If you are an Applicable Large Employer (ALE) required to produce 1095-C and 1095-B Health Coverage notifications to your employees, there’s a little good news. The IRS announced last week that it would be extending the deadline for reporting the 2016 1095-B, Health Coverage and the 2016 Form 1095-C Employer-Provided Health Insurance Offer and Coverage from January 31, 2017 to March 2, 2017. This extension also includes good-faith transition relief from section 6721 and 6722 penalties to the 2016-reporting requirements.
Due in large part to the intricate reporting requirements faced by ALEs and the limited time to complete and furnish the documentation, the IRS has granted the 2016 extension. The US Treasury Department and the IRS have determined that there is no similar need to extend the time employers, insurers, and other providers of minimum essential coverage (MEC) to file with the IRS the 2016-employer-related reporting on Forms 1094-B., 1095-B, 1094-C, and 1095-C. Deadlines for Forms 1094-B, 1095-B, 1095-C, and 1095-C remains February 28, 2017, if not filing electronically, or March 31, 2017 if filing electronically. The notice to extend deadlines, does not impact the automatic extension of time for filing returns, which remains available under normal rules by submitting Form 8809
Taxpayers do not need to wait to receive a Form 1095-B or 1095-C before filing their 2016 tax returns. Individuals need not send the document along with their tax filing, but should retain them as part of their 2016 tax records.
Additionally, the IRS notice extends Transition Relief from penalties under sections 6721 and 6722 for eporting entities that can show that they have made good-faith efforts to comply with the information-reporting requirements under sections 6055 and 6056 for 2016. Specifically, the relief applies to documentation that has been submitted to the IRS but is missing information, contains inaccurate tax payer identification numbers, dates of birth or other information required on the return. No relief will be provided for employers who cannot demonstrate or did not make a good faith effort. The IRS will review processes to determine good faith by asking:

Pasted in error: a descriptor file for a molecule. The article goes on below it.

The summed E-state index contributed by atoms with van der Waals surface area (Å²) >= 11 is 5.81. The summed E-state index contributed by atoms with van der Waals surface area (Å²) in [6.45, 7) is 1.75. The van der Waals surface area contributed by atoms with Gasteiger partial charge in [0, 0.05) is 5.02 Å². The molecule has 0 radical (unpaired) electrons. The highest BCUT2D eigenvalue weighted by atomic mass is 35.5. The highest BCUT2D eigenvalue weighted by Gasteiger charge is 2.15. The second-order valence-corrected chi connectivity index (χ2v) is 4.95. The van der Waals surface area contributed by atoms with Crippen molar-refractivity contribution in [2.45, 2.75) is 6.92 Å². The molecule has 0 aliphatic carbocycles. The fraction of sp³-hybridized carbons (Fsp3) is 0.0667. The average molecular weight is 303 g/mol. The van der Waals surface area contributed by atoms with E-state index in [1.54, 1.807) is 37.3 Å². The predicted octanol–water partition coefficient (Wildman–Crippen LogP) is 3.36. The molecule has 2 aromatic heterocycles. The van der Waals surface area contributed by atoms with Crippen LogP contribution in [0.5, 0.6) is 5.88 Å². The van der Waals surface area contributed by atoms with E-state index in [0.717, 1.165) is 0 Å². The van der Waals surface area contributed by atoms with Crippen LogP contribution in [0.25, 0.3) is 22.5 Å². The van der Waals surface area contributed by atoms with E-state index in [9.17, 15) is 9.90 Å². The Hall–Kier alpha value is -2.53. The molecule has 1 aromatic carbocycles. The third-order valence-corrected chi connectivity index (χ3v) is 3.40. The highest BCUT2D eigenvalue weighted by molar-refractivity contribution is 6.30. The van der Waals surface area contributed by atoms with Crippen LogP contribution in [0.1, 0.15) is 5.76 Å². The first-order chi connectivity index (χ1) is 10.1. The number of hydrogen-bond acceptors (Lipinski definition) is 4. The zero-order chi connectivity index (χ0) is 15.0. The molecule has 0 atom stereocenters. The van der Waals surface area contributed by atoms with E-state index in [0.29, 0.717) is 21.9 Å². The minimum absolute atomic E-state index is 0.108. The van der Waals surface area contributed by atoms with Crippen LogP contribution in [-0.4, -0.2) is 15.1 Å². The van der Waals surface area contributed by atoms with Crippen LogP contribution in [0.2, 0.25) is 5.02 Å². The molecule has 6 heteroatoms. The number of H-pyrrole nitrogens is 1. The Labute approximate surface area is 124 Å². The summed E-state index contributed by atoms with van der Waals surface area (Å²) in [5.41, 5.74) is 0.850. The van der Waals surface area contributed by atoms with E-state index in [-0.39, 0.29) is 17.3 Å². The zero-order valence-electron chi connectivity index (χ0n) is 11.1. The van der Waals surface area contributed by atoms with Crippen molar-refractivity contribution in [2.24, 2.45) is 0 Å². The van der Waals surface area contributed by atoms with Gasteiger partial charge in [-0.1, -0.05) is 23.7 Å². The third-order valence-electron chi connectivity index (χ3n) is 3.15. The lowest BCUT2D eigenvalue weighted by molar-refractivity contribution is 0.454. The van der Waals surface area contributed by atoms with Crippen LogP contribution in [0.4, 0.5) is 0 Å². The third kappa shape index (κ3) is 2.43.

· Did the employer make reasonable efforts to prepare for the reporting?
· What steps were created to gather and transmit the data?
· Was there a process established to prepare the date for submission to the IRS? Is the employer a third-party transmitter or is it using a Third-Party Transmitter to process the data, fulfill and distribute the forms and electronically submit documentation to the IRS?
· Is the organization taking steps to ensure that it is compliant and ready for 2017 reporting?
While the extension to March 2, 2017 is a good bit of relief for already stretched human resource managers, procrastination on organizing, reviewing and preparing the proper documentation will only make matters worse come the end of February. Take time now to pull initial offer of coverage reporting and start reviewing your data for any missing information and potential gaps in coverage If you need assistance, reach out now to your payroll, benefits and small business consultant for guidance.
To find a trusted accountant in your area, visit www.SmallBizAccountants.com.
Please be advised that, based on current IRS rules and standards, any advice contained herein is not intended to be used, nor can it be used, for the avoidance of any tax penalty that the IRS may assess related to this matter. Any information contained in this article, whether viewed or subsequently printed, cannot be relied upon as qualified tax and accounting advice. Any information contained in this article does not fall under the guidelines of IRS Circular 230.